Odor PUNGENT SUFFOCATING ODOR ; Irritating odor. Liquid
Boiling Point -19.5 DEG C
Melting Point -92 DEG C
Molecular Weight 30.03
Density 1.067 (AIR= 1)
Odor Threshold Concentration 0.5 to 1.0 ppm Detection: media= water: 4.99x10 1 ppm Chemically pure Detection: media= water: 2.50x10 1 ppm Purity not specified Recognition: media= air: 1.00 ppm Chemically pure Odor low: 1.4700 mg/cu m; Odor high: 73.5000 mg/cu m
Sensitivity Data Contact with the skin causes irritation, tanning effect, and allergic sensitization. Contact with eyes causes irritation, itching, & lacrimation.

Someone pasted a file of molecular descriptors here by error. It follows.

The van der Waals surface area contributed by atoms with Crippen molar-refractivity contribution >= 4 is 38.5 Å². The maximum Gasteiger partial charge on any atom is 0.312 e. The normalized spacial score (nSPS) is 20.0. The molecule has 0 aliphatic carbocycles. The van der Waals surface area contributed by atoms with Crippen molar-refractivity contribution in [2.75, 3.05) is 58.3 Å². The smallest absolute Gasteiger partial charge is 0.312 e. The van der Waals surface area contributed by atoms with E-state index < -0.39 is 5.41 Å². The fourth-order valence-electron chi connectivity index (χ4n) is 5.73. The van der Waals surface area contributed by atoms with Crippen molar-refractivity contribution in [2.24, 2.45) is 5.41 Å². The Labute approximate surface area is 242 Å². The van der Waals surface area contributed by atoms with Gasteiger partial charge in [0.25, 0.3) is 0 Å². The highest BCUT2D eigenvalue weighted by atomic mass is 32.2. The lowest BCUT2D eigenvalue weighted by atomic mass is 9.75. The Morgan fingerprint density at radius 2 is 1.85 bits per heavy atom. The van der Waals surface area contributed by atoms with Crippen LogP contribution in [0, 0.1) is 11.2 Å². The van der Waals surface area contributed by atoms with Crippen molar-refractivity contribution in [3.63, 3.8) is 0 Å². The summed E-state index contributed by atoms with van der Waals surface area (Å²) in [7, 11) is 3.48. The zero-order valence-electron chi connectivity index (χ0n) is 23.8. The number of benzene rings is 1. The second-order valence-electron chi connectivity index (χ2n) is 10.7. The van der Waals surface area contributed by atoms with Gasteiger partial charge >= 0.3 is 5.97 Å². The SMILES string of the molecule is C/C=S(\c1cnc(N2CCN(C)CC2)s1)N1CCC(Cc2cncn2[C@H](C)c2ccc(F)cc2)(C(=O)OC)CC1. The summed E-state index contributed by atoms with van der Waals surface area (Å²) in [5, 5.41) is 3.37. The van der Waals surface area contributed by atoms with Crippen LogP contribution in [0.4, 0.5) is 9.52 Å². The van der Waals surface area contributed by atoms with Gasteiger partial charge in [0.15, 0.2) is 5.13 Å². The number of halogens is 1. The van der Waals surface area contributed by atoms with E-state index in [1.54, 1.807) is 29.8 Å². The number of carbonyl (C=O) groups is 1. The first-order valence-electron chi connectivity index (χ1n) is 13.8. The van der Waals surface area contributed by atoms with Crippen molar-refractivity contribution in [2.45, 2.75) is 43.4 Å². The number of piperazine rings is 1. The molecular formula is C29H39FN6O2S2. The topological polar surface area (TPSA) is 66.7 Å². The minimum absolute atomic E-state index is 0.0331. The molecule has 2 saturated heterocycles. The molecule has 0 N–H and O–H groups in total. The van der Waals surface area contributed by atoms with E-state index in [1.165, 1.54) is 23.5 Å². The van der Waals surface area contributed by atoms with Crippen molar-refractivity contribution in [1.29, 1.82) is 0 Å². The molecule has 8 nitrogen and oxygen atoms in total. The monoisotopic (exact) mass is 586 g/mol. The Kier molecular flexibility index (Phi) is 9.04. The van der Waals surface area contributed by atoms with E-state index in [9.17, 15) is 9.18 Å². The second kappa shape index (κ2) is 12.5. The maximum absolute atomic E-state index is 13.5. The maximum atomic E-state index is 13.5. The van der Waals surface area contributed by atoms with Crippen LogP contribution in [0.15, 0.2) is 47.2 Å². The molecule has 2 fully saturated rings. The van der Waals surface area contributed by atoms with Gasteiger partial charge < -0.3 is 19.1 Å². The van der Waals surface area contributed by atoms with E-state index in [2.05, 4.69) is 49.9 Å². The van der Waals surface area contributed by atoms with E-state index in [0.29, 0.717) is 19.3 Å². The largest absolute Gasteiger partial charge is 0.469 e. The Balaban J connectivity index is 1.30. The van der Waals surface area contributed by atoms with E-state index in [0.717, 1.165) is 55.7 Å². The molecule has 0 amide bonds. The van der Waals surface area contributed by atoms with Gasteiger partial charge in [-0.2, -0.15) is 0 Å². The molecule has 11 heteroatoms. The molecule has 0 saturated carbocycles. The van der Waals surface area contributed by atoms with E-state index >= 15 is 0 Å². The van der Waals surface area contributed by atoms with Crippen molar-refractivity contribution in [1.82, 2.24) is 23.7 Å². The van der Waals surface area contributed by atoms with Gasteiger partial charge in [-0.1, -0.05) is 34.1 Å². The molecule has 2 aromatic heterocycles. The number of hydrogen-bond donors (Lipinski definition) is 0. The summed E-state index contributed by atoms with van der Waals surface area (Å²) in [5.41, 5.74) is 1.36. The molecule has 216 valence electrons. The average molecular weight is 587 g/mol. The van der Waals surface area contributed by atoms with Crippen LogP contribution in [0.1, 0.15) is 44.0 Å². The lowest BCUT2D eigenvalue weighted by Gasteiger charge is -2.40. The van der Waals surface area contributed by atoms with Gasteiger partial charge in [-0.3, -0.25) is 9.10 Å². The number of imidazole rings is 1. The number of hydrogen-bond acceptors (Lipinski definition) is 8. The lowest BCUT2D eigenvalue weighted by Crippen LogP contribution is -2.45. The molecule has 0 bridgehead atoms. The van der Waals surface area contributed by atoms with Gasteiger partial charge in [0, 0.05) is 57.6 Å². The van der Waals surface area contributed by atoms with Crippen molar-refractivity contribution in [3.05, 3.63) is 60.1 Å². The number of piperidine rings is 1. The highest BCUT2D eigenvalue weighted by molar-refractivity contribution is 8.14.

Environmental Impact Formaldehyde is produced in large quantities (5.7 billion lb in 1983) primarily for use in the manufacture of resins and as a chemical intermediate. Much of this use is captive and not released into the environment. Most of the formaldehyde entering the environment is produced directly or indirectly in combustion processes. The indirect production is derived from the photochemical oxidation in the atmosphere by sunlight of hydrocarbons or other formaldehyde precusors that have been released from combustion processes. This tremendous input of formaldehyde is removed by direct photolysis and oxidation by photochemically produced hydroxyl radicals (half-life a few hours). Additional quantities are removed by dry deposition, rain or by dissolving in the ocean and other surface waters. In the aqueous compartment biodegradation takes place in a few days. Human exposure to formaldehyde is from ambient air in heavy traffic, particularly during photochemical smog episodes, occupational atmospheres where resins are used or where formaldehyde is used as a fumigant, disinfectant, embalming fluid, etc. Homes, particularly energy efficient ones, can have high levels of formaldehyde from stoves and the emission of the gas from insulation, furniture, resin-coated rugs and other fabrics.